Having grown up in a family of athletes, and being an athlete myself, sportsmanship was very important. Sportsmanship is a style, an attitude that has the ability to positively influence everyone around you, such as the behavior of congratulating a winner promptly and willingly. Just recently, I attended my first lacrosse match. At the end of the match, the winning and losing teams met in the middle of the field and smacked hands in congratulations, which I thought was cool. But then I spoke with a member of the losing team about it, who replied, “Well, as a matter of fact, the winners spit in their hands first before they hit the hands of the losing team members.” I thought that was so wrong, and certainly unsportsmanlike. It got me thinking, however, of times when I may have been unsportsmanlike on projects without even realizing it.
When and Why We Are UnSportsmanlike
- When I am unprepared for meetings. Those times when I walked into a meeting unprepared, perhaps because I had gotten hit by certain things, I became defensive about the work of my team, or our organization or myself.
- When I have inaccurate or outdated information. Going into a meeting with or providing inaccurate information is not a way to influence a situation or person positively.
- When I have unconfirmed assumptions. There have been times I was rushed, or didn’t take the time, or thought I knew everything; I didn’t concur with my team members and walked into a meeting with unconfirmed assumptions.
- When I defend my team improperly. Maybe a team member missed something and yet I defended them, or on the flip side, maybe I defended my customers to my team improperly.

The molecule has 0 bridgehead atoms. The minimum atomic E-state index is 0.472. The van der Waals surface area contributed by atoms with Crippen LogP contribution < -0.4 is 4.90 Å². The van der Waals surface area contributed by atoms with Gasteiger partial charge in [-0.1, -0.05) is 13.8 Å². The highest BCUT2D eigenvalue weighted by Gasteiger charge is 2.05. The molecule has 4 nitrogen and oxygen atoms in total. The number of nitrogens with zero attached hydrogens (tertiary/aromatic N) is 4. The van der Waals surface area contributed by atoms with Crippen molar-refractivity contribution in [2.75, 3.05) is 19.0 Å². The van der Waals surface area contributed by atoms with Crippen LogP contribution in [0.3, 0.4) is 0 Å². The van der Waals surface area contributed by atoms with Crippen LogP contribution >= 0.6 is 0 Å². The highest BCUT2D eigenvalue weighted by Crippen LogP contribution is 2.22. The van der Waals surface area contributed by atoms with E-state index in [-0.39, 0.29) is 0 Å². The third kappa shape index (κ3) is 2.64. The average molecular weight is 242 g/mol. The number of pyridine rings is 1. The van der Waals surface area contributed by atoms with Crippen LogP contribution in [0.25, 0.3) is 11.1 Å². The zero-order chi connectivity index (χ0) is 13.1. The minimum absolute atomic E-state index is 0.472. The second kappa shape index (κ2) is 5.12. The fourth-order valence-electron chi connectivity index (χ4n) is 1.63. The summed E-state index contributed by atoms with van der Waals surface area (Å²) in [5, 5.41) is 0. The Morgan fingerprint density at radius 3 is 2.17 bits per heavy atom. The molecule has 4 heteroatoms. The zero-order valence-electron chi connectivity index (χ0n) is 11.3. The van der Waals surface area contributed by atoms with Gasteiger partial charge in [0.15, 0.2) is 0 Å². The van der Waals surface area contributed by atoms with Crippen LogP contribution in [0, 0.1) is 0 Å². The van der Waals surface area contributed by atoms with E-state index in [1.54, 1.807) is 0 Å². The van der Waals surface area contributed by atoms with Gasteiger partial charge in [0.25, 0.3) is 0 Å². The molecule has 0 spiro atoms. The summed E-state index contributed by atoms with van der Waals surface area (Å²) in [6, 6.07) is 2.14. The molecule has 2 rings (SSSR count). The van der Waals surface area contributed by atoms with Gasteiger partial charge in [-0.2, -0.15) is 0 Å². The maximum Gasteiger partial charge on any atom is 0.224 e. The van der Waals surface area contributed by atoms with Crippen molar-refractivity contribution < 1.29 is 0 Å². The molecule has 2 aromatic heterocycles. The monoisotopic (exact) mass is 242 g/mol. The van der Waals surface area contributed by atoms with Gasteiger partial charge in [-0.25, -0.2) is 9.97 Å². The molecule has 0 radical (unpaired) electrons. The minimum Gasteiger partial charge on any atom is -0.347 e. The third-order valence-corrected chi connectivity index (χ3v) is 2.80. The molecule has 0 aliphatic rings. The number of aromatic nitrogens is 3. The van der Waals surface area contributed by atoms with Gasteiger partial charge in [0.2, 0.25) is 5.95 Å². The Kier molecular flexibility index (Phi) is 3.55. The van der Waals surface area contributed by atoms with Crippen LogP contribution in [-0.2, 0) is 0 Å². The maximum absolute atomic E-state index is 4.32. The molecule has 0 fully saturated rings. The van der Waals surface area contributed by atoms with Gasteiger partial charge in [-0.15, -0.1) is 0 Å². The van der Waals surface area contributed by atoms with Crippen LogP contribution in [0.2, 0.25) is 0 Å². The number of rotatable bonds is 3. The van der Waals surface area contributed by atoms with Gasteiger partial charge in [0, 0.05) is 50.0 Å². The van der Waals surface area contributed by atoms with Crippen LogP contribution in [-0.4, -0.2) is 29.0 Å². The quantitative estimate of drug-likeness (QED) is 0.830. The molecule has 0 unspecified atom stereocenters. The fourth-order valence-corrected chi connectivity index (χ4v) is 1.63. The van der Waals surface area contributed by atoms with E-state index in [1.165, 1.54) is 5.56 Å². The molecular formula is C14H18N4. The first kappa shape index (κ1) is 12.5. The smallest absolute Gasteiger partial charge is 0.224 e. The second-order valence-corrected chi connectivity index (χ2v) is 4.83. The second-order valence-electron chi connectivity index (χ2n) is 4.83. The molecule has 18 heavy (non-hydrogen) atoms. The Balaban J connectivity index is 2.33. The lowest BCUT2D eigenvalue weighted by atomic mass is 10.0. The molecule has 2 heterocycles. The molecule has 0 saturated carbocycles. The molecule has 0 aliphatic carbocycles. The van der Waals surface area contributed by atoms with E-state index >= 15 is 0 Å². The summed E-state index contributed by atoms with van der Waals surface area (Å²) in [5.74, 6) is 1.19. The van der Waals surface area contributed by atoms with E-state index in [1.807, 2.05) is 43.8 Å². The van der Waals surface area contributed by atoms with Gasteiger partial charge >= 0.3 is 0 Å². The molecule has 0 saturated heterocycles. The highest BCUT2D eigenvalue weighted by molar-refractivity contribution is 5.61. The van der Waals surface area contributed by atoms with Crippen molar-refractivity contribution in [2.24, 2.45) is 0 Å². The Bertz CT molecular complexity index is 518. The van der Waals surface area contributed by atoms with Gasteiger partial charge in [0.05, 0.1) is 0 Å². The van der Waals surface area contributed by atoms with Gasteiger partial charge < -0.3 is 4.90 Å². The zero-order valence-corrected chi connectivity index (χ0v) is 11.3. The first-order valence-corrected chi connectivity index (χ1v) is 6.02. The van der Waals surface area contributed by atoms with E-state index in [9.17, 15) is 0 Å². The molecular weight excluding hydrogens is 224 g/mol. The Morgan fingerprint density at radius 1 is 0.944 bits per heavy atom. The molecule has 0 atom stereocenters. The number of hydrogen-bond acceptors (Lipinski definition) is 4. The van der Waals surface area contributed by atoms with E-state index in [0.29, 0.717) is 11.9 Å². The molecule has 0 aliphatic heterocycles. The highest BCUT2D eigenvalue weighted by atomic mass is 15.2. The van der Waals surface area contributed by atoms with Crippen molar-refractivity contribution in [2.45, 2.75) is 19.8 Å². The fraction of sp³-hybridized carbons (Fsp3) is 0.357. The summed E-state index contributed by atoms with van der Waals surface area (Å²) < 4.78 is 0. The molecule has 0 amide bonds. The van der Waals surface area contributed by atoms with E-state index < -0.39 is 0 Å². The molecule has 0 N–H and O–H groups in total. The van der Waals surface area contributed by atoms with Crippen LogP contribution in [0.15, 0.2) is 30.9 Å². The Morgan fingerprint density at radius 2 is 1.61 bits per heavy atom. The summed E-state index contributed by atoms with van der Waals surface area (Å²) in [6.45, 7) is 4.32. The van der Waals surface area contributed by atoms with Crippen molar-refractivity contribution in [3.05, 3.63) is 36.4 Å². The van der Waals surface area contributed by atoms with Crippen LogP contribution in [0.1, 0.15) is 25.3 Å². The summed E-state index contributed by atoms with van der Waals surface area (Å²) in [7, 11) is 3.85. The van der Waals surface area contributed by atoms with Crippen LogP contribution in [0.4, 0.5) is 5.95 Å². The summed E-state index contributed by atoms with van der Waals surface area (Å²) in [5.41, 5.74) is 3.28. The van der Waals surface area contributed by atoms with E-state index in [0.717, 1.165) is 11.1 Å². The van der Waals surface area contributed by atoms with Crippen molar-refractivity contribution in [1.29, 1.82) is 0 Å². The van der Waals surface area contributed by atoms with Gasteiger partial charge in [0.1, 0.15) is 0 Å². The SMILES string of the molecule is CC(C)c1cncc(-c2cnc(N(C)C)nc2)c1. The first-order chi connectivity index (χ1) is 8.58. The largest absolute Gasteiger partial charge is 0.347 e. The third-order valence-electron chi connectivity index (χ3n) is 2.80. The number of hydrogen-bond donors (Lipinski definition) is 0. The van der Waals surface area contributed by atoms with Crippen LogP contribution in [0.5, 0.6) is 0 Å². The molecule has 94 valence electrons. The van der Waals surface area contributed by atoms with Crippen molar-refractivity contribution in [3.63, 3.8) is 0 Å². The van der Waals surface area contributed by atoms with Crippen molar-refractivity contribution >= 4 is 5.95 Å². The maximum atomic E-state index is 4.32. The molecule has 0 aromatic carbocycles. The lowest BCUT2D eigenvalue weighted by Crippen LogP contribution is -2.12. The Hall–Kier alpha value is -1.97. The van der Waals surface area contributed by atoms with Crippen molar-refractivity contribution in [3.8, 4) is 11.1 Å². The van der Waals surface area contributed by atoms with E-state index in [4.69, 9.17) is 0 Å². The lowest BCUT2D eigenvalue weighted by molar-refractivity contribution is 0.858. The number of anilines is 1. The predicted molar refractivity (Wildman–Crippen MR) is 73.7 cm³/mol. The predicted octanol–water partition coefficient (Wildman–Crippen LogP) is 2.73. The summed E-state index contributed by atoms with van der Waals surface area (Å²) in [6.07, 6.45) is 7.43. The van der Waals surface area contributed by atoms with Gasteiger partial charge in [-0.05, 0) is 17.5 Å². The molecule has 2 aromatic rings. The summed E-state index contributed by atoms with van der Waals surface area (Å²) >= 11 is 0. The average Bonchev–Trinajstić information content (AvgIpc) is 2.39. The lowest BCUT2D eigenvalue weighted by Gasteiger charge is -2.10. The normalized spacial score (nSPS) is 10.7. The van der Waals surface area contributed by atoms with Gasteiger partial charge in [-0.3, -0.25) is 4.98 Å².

How To Be Sportsmanlike
- Prepare. An athlete does not walk out on a field or court without being prepared. It just doesn’t happen. We are practicing and preparing with accountability partners and team members, just as a sports team does with specialized coaches and a head coach. It’s key to be prepared.
- Obtain updated information.
- Confer with team.
- Remain non-biased.
Below are some questions you can ask your accountability partner or team to prepare you for meeting with stakeholders, clients or your change control board:
- What am I overlooking? I’m prepared for my meeting; help me see what I may have overlooked.
- What will they be asking? Have your accountability partner think through their perspective and interests.
- Is what I’m presenting-my position, speech, approach-of value to the stakeholder or client? If we go into meetings talking about things that serve the team or organization versus the stakeholder, then they are probably not going to be interested in listening and we will not have a positive influence.
Sportsmanship is an important conduct for project management professionals to practice, and I hope you find these examples and tips helpful.
Jennifer Whitt, PMP is a speaker, trainer, Certified Performance Coach, author, and company president of PDUs2Go.com. She is a PMI-certified Project Management Professional (PMP) and knows how difficult it can be to make time for classroom or online learning so she has developed a new way for Project Managers to Earn n’ Learn while on the go. For more information, please visit http://www.pdus2go.com
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